Animal products, including meat, cheese, and eggs contain carnitine and choline, metabolites that are converted by gut bacteria into TMA, which is then converted by the liver into TMAO. Plasma levels of TMAO are associated with an increased risk of disease and death, so should we limit intake of these animal products? Separately, fish contains relatively high levels of TMAO, and blood levels of TMAO spike after fish consumption, but there is a decreased all-cause mortality risk for fish consumers. To explain these disparate findings, other factors may be involved in the TMAO-health and disease story. In the video, I discuss the impact of kidney function on plasma levels of TMAO, disease and mortality risk.
To answer the question proposed in the title, today I’ll look at the results of the Oxford Vegetarian study, in which risk for all-cause mortality, ischemic heart disease and malignant neoplasms was determined (Appelby et al. 1999). 6000 vegetarians and 5000 non-vegetarians were recruited, and, all participants were further divided into 4 groups: vegans, defined as those who never ate animal products; vegetarians, who never ate meat or fish but did eat dairy products, eggs, or both; fish eaters, who ate fish but no meat; and meat eaters (who ate meat more than once per week).
All groups consumed the same amount of total calories. However, when comparing individual macronutrients, vegans had the lowest protein (3.3% of total calories less than meat eaters) and fat intake (4.6 % less), but they made up for this difference by having a higher carbohydrate intake (9.5%), relative to all other groups. A similar dietary pattern was found in vegetarians, when compared with both fish and meat eaters.
A decreased total cholesterol/HDL ratio (TC/HDL) was found in vegans, when compared with vegetarians, fish and meat eaters The TC/HDL ratio has been shown to be a strong independent predictor for the development of peripheral arterial disease (PAD, Ridker et al. 2001), a disease in which plaque builds up in the arteries that carry blood to the head, organs, and limbs. In vegans, TC/HDL = 2.88; in vegetarians, 3.25; fish eaters, 3.21; meat eaters 3.56. Based on these results, the incidence of ischemic heart disease was predicted to be 57% lower in lifelong vegans and 24% in lifelong vegetarians than in meat eaters.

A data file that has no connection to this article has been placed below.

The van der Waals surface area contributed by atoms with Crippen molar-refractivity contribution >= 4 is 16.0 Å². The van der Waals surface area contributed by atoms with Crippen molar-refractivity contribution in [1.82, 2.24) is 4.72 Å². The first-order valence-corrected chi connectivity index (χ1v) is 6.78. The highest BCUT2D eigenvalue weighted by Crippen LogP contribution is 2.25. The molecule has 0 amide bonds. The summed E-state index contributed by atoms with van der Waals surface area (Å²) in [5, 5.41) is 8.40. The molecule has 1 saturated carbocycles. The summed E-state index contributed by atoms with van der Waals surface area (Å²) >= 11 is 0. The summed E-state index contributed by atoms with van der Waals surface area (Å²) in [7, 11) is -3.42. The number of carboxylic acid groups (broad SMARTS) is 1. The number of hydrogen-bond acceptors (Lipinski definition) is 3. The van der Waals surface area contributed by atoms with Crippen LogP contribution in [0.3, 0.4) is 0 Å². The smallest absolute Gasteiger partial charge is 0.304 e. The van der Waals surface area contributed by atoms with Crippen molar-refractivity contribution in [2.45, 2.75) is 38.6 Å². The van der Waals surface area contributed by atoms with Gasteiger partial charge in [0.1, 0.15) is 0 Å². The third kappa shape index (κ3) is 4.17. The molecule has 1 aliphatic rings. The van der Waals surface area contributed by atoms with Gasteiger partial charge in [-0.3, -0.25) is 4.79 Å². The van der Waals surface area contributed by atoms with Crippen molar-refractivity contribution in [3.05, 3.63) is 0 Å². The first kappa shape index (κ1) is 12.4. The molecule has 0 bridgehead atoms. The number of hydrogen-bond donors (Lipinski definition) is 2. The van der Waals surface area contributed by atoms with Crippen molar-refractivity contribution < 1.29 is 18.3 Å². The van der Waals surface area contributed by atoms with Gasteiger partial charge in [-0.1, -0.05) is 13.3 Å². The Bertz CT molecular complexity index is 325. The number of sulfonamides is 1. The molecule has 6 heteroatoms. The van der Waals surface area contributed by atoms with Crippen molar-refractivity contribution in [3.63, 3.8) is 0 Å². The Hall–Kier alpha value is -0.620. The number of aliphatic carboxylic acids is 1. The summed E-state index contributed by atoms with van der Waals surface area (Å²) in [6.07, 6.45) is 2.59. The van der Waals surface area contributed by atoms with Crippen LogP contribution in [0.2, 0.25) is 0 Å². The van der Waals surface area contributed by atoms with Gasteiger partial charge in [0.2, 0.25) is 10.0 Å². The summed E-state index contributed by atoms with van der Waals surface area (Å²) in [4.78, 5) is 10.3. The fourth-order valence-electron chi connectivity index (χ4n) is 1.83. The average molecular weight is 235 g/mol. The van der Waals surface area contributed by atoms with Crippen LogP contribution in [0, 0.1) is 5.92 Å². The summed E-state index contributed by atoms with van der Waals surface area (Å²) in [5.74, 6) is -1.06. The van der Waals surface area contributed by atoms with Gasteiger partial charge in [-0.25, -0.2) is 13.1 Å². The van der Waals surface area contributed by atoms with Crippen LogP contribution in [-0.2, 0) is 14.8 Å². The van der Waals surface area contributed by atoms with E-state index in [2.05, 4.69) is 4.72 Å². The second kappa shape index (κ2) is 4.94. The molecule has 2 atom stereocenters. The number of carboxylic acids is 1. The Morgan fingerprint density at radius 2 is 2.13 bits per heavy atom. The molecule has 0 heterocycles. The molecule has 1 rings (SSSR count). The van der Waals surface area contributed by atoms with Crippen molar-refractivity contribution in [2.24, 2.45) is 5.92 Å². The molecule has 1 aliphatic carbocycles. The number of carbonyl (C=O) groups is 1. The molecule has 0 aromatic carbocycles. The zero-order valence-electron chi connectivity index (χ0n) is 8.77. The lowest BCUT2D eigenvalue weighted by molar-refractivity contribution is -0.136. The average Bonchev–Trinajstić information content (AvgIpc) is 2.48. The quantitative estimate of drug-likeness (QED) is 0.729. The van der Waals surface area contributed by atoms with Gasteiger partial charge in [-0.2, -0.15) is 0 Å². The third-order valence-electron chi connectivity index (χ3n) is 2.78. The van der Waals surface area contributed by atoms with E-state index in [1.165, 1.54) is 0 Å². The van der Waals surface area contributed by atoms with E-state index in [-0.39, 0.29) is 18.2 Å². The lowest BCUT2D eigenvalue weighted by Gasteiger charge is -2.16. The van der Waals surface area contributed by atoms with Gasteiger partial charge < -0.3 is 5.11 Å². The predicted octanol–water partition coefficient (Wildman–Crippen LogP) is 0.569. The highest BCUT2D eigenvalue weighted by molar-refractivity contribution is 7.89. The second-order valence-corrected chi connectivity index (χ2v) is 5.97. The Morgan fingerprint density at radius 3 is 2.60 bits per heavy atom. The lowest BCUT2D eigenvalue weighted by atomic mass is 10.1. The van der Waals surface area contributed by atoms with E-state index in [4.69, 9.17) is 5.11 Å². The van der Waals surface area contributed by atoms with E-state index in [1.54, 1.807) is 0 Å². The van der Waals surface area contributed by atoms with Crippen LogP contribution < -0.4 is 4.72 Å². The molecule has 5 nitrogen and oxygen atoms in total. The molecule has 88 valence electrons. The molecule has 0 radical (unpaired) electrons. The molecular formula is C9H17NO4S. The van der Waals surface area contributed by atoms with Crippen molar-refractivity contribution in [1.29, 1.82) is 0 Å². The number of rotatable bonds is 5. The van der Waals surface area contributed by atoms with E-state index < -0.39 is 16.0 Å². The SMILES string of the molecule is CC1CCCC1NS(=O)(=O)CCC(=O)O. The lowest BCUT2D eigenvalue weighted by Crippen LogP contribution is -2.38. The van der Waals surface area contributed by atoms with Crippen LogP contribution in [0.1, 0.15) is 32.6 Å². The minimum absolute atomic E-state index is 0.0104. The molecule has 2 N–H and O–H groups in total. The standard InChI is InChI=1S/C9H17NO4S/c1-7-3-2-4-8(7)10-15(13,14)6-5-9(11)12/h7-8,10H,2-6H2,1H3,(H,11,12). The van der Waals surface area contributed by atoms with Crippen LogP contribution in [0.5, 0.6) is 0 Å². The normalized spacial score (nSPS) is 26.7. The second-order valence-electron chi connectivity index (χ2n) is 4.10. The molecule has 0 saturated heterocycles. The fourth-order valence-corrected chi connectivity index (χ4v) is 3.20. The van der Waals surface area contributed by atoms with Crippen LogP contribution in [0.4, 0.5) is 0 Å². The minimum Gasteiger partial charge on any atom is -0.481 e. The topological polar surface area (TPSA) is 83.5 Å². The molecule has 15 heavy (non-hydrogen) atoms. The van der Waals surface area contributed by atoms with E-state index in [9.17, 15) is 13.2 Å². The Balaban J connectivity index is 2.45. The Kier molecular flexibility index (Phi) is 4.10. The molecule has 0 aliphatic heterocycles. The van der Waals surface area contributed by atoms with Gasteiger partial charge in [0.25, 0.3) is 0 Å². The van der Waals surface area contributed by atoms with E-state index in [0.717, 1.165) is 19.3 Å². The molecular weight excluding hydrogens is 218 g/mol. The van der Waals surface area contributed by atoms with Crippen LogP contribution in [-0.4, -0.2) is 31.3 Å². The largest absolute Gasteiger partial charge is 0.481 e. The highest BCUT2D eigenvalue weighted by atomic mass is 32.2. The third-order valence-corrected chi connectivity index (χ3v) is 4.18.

When considered as a whole group (11,000 subjects), significant associations between individual dietary components and mortality risk for ischemic heart disease were determined. For example, eating up to 5 eggs per week did not significantly increase mortality risk, but eating 6+ eggs per week increased risk by 270%. Eating cheese (excluding cottage) up to 4 times per week did not increase mortality risk, but eating cheese more than 5 times per week increased mortality risk by 247%. Relative to the lowest intake of animal and saturated fat, mortality risk was increased by 329% and 277%, in the highest intake, respectively. Similarly, those that ate the most cholesterol had a 353% increased mortality risk, relative to the lowest intake. In other words, high amounts of eggs cheese, animal and saturated fat were found to be associated with increased risk for ischemic heart disease.
Death rates, risk of ischemic heart disease and the risk of malignant cancer were 20%, 28% and 39% reduced in in non-meat-eaters when compared with meat eaters.Cumulatively, these results provide yet another reason to reduce meat consumption! (Also see http://atomic-temporary-71218033.wpcomstaging.com/2014/07/25/methionine-restriction-extends-lifespan-another-reason-to-reduce-meatprotein-intake/).
If you’re interested, please have a look at my book!
Appleby PN, Thorogood M, Mann JI, Key TJ. The Oxford Vegetarian Study: an overview. Am J Clin Nutr. 1999 Sep;70(3 Suppl):525S-531S.
Ridker PM, Stampfer MJ, Rifai N. Novel risk factors for systemic atherosclerosis: a comparison of C-reactive protein, fibrinogen, homocysteine, lipoprotein(a), and standard cholesterol screening as predictors of peripheral arterial disease. JAMA. 2001 May 16;285(19):2481-5